Does Daubert Equal Summary Judgment

By Maggie Tamburro

It seems much legal attention has been devoted to Daubert lately – and with good cause. From the 1st Circuit’s Milward opinion last March allowing a less stringent “weight of the evidence” methodology – an approach previously rejected in a 5th Circuit case - to a reported increase in challenges, Daubert seems to be dominating legal headlines.

As the role of experts becomes all the more critical in the world of litigation, many legal commentators are now pondering if a Daubert challenge has become the new summary judgment. In cases requiring expert testimony, courts seem progressively willing to “connect the dots” between a Daubert challenge and summary judgment. Quite simply, failing a Daubert challenge and the resulting exclusion of an expert’s testimony can mean dismissal on summary judgment – and the end of the road for your case.

Bielskis v. Louisville Ladder, Inc.

This is precisely what happened in Bielskis v. Louisville Ladder, Inc. , when plaintiff Raymond Bielskis, who was injured when a scaffold he was standing on collapsed, brought a products liability action against the scaffold’s manufacturer. The district court decided to grant defendant manufacturer’s motion for summary judgment after barring testimony of plaintiff’s expert on grounds the expert’s methodology failed to meet Daubert factors. On appeal the 7th Circuit upheld the decision – concluding that without the testimony of his expert, Bielskis lacked the evidence needed to keep his case afloat, and therefore dismissal on the summary judgment motion was proper.

In cases that require expert testimony to sustain a cause of action or prove a material fact at issue, the message courts are giving is loud and clear - make sure your experts utilize reliable methodology and can withstand a Daubert challenge. Otherwise, your case may be over before it ever begins.

Bricklayers and Trowel Trades Int’l Pension Fund v. Credit Suisse First Boston

Already this year another U.S. District Court case worthy of Daubert-related discussion may have taken the rationale behind the Bielskis decision one step further. Decided this January, the U.S. District Court for the District of Massachusetts excluded an expert’s testimony after a Daubert hearing and then promptly granted summary judgment sua sponte – which means literally “of its own will or motion; voluntarily” - without waiting for a current summary judgment motion from the other side.

The case involved a class action securities fraud case. Plaintiffs had asserted a “fraud-on-the-market” theory of recovery, alleging that misleading reports on which class investors relied in purchasing AOL stock artificially inflated the price and caused investors to suffer harm when the price of the stock declined. To prove their theory of recovery, plaintiffs’ expert relied on an “event study” prepared to measure the impact of defendants’ allegedly misleading statements on the value of the AOL stock. Upon defendants’ motion to preclude the expert’s opinion, the judge convened a full Daubert hearing.

At the conclusion of the hearing, the court found that pervasive fatal flaws in the expert’s methodology rendered his study and testimony inadmissible. In doing so, the court further determined that plaintiffs could not raise a triable issue of fact on loss causation, and without further ado granted summary judgment sua sponte in favor of defendants.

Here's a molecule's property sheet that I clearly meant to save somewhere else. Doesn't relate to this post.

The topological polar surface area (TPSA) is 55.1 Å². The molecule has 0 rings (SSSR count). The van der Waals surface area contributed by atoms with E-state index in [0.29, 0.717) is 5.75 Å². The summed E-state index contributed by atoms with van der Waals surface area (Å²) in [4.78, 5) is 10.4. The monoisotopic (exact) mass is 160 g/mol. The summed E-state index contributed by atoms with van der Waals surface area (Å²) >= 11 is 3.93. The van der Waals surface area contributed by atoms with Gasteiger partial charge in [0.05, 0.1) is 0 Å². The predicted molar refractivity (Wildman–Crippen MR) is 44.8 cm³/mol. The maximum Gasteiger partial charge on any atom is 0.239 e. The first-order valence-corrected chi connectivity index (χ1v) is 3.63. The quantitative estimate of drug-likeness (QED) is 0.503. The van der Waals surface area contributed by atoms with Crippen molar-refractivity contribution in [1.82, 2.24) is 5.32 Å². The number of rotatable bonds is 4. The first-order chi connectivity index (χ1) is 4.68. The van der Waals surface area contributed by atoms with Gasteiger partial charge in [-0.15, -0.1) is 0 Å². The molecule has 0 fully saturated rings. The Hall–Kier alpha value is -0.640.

It is worth noting that defendants had made an earlier motion for summary judgment which was denied under a different judge who had retired from the bench before disposition of the case, but the transferring judge didn’t wait for the defendants to bring or renew such a motion. Rather, perhaps in reconsideration of the earlier denied motion, he simply determined that summary judgment was appropriate - and then granted it.

The court was well within its statutory authority - FRCP 56 gives courts latitude to grant summary judgment independent of any motion, following notice and a reasonable time to respond. Although usually accomplished through the motion of a party, the rule authorizes a court to grant summary judgment on its own accord. The Committee Notes on Rules for the 2010 Amendment add clarification, stating “…the court may grant summary judgment for the nonmoving party; grant a motion on legal or factual grounds not raised by the parties; or consider summary judgment on its own.”

Regardless of the rationale behind the judge’s decision in Bricklayers, both this case and Bielskis are deserving of attention from attorneys and experts alike - failing a Daubert challenge can trigger the end of your case under summary judgment, and the courts have wide latitude in making that decision.

For attorneys, it has never been more crucial to choose an expert who utilizes reliable methodology and can withstand a Daubert challenge. Be sure you know your expert’s history and purview of testimony experience, and vet him or her thoroughly to make sure that the scientific methodologies utilized are based on accepted principles in the industry.

Is too much emphasis being placed on experts to make or break a case?

Do you think failing a Daubert challenge should result in dismissal of a case on summary judgment?


Maggie Tamburro

Maggie Tamburro is an attorney and writer who holds a Juris Doctor from The John Marshall Law School and a Bachelor of Arts from the University of Texas. She was admitted to the Illinois Bar in 1994 and Florida Bar in 1999 and has significant experience in legal research, editing, and writing. Maggie is active her in local community, holding various publicly appointed civic board positions.

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